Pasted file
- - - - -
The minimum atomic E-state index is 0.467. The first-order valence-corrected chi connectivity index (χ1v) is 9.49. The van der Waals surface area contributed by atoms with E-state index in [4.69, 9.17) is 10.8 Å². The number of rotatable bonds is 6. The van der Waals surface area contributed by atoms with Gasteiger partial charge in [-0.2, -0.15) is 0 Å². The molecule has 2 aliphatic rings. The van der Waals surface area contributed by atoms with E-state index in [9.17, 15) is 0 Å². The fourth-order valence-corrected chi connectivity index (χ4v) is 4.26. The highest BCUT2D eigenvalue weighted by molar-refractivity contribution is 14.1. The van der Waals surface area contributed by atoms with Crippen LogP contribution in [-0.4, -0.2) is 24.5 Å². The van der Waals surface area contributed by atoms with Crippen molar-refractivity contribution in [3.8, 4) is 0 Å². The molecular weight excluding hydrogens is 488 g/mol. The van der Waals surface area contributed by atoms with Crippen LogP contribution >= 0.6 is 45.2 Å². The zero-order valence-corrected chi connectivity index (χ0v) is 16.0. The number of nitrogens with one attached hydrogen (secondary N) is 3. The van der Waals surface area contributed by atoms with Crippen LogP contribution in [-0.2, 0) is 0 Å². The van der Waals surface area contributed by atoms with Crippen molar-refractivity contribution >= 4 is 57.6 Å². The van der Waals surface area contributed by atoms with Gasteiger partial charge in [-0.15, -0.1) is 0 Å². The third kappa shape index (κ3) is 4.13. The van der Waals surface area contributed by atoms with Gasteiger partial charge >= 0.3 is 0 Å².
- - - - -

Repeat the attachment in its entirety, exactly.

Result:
The minimum atomic E-state index is 0.467. The first-order valence-corrected chi connectivity index (χ1v) is 9.49. The van der Waals surface area contributed by atoms with E-state index in [4.69, 9.17) is 10.8 Å². The number of rotatable bonds is 6. The van der Waals surface area contributed by atoms with Gasteiger partial charge in [-0.2, -0.15) is 0 Å². The molecule has 2 aliphatic rings. The van der Waals surface area contributed by atoms with E-state index in [9.17, 15) is 0 Å². The fourth-order valence-corrected chi connectivity index (χ4v) is 4.26. The highest BCUT2D eigenvalue weighted by molar-refractivity contribution is 14.1. The van der Waals surface area contributed by atoms with Crippen LogP contribution in [-0.4, -0.2) is 24.5 Å². The van der Waals surface area contributed by atoms with Crippen molar-refractivity contribution in [3.8, 4) is 0 Å². The molecular weight excluding hydrogens is 488 g/mol. The van der Waals surface area contributed by atoms with Crippen LogP contribution >= 0.6 is 45.2 Å². The zero-order valence-corrected chi connectivity index (χ0v) is 16.0. The number of nitrogens with one attached hydrogen (secondary N) is 3. The van der Waals surface area contributed by atoms with Crippen LogP contribution in [-0.2, 0) is 0 Å². The van der Waals surface area contributed by atoms with Crippen molar-refractivity contribution >= 4 is 57.6 Å². The van der Waals surface area contributed by atoms with Gasteiger partial charge in [-0.15, -0.1) is 0 Å². The third kappa shape index (κ3) is 4.13. The van der Waals surface area contributed by atoms with Gasteiger partial charge >= 0.3 is 0 Å².